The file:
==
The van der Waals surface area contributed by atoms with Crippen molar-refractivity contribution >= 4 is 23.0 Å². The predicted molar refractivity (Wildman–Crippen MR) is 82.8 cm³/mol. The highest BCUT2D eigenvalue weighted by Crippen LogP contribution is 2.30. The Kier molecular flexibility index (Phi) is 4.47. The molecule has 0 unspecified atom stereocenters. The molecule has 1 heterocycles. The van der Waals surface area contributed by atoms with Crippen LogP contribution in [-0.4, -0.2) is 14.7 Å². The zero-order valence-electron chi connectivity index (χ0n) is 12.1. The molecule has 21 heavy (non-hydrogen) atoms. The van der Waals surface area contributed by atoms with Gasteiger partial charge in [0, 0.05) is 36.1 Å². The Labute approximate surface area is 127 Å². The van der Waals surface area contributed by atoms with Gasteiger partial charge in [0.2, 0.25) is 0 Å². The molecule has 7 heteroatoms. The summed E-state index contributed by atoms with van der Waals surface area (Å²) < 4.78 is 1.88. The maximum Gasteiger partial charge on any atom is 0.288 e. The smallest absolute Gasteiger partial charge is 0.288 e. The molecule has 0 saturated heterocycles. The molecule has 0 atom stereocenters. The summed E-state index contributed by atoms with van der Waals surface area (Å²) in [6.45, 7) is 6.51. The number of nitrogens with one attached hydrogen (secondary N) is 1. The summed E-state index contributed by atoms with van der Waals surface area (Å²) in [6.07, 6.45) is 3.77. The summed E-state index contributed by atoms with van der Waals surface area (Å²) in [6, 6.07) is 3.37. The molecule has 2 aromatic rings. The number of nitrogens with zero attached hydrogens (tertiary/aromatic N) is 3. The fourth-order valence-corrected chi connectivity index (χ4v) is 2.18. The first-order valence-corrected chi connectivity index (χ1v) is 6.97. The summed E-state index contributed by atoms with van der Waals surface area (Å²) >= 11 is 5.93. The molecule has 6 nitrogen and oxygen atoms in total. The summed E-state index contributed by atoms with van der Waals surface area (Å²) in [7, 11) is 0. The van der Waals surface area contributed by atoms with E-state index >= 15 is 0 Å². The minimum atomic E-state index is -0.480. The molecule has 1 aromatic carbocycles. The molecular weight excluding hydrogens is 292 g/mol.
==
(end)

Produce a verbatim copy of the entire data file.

The van der Waals surface area contributed by atoms with Crippen molar-refractivity contribution >= 4 is 23.0 Å². The predicted molar refractivity (Wildman–Crippen MR) is 82.8 cm³/mol. The highest BCUT2D eigenvalue weighted by Crippen LogP contribution is 2.30. The Kier molecular flexibility index (Phi) is 4.47. The molecule has 0 unspecified atom stereocenters. The molecule has 1 heterocycles. The van der Waals surface area contributed by atoms with Crippen LogP contribution in [-0.4, -0.2) is 14.7 Å². The zero-order valence-electron chi connectivity index (χ0n) is 12.1. The molecule has 21 heavy (non-hydrogen) atoms. The van der Waals surface area contributed by atoms with Gasteiger partial charge in [0, 0.05) is 36.1 Å². The Labute approximate surface area is 127 Å². The van der Waals surface area contributed by atoms with Gasteiger partial charge in [0.2, 0.25) is 0 Å². The molecule has 7 heteroatoms. The summed E-state index contributed by atoms with van der Waals surface area (Å²) < 4.78 is 1.88. The maximum Gasteiger partial charge on any atom is 0.288 e. The smallest absolute Gasteiger partial charge is 0.288 e. The molecule has 0 saturated heterocycles. The molecule has 0 atom stereocenters. The summed E-state index contributed by atoms with van der Waals surface area (Å²) in [6.45, 7) is 6.51. The number of nitrogens with one attached hydrogen (secondary N) is 1. The summed E-state index contributed by atoms with van der Waals surface area (Å²) in [6.07, 6.45) is 3.77. The summed E-state index contributed by atoms with van der Waals surface area (Å²) in [6, 6.07) is 3.37. The molecule has 2 aromatic rings. The number of nitrogens with zero attached hydrogens (tertiary/aromatic N) is 3. The fourth-order valence-corrected chi connectivity index (χ4v) is 2.18. The first-order valence-corrected chi connectivity index (χ1v) is 6.97. The summed E-state index contributed by atoms with van der Waals surface area (Å²) >= 11 is 5.93. The molecule has 6 nitrogen and oxygen atoms in total. The summed E-state index contributed by atoms with van der Waals surface area (Å²) in [7, 11) is 0. The van der Waals surface area contributed by atoms with E-state index >= 15 is 0 Å². The minimum atomic E-state index is -0.480. The molecule has 1 aromatic carbocycles. The molecular weight excluding hydrogens is 292 g/mol.